One of the many responses to the opioid crisis has been the development of Prescription Drug Monitoring Programs (PDMP) - databases containing the drug utilization of patients based upon physician prescriptions. As a result, we have a lot of information on who is prescribing and who is taking opiates. In a paper from the National Bureau of Economic Research [1], a recent working paper by Thomas Buchmueller and Colleen Carey looked at The Effect of Prescription Drug Monitoring Programs (PDMP) on Opioid Utilization in Medicine.

 

PDMPs, permit physicians to view a patient’s prescribing history.  PDMP use are part of the controversial CDC guidelines,

 

Clinicians should review the patient’s history of...

The newest wrinkle in the assault of opioid drugs on Americans is just about the last thing we need: Killer pills.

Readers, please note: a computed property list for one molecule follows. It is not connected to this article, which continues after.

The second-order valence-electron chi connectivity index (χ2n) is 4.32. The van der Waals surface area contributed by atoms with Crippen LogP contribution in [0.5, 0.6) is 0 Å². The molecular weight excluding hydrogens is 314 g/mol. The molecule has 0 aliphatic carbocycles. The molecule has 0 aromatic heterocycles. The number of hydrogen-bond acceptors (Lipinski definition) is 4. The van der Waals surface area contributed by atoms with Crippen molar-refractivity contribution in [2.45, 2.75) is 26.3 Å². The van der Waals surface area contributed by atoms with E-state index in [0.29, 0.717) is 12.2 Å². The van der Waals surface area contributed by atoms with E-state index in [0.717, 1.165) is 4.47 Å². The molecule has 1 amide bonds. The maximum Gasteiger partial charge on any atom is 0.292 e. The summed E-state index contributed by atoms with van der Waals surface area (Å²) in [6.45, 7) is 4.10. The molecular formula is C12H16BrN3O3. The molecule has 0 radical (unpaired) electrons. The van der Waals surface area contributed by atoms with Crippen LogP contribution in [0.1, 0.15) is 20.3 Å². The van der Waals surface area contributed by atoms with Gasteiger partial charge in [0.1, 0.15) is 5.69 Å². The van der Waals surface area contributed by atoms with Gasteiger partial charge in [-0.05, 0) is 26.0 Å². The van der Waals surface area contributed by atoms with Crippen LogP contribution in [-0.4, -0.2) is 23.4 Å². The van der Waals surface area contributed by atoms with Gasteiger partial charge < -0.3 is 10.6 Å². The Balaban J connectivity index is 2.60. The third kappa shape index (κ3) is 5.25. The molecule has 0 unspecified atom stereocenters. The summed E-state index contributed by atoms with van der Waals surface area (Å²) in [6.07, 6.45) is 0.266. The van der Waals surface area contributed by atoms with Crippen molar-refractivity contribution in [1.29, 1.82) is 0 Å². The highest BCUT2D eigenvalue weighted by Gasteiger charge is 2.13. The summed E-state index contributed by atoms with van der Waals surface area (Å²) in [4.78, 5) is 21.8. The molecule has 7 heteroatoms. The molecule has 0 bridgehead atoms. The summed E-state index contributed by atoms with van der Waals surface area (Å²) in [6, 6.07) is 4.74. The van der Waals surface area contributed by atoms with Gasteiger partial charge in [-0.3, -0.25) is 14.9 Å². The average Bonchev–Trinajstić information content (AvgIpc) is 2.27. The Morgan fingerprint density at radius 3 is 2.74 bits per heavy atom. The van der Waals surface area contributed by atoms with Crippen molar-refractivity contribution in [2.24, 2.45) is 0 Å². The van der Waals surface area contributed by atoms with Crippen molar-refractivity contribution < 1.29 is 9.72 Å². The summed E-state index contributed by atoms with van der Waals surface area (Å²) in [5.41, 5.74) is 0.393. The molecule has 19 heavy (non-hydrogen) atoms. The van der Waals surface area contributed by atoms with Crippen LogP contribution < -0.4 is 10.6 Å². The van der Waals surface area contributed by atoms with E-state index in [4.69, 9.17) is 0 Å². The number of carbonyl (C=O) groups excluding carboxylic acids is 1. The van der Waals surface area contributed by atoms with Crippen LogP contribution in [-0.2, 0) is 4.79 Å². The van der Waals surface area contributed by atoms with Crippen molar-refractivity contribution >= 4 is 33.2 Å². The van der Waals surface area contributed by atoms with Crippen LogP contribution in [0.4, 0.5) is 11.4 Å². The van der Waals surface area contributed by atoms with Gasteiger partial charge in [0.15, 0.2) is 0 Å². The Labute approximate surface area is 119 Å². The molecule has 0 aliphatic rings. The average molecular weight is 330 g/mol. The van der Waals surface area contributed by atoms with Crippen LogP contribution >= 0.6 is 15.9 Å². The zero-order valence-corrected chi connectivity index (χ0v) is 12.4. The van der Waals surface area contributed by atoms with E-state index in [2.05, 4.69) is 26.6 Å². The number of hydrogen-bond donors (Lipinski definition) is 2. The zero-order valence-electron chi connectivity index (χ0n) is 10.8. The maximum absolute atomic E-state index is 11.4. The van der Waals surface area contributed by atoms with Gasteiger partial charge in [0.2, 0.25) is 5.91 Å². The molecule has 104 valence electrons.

Opioid pills, such as Vicodin and Percocet have (wrongfully) been blamed for the soaring death toll in the US (See: No, Vicodin Is Not The Real Killer In The Opioid Crisis). But, in a perverse twist, pills are, in fact now making a greater contribution to the number of overdoses. But it is not the real pills that are doing the damage. Rather, it is counterfeit versions of those real pills, which can be indistinguishable from the real thing. And extremely dangerous.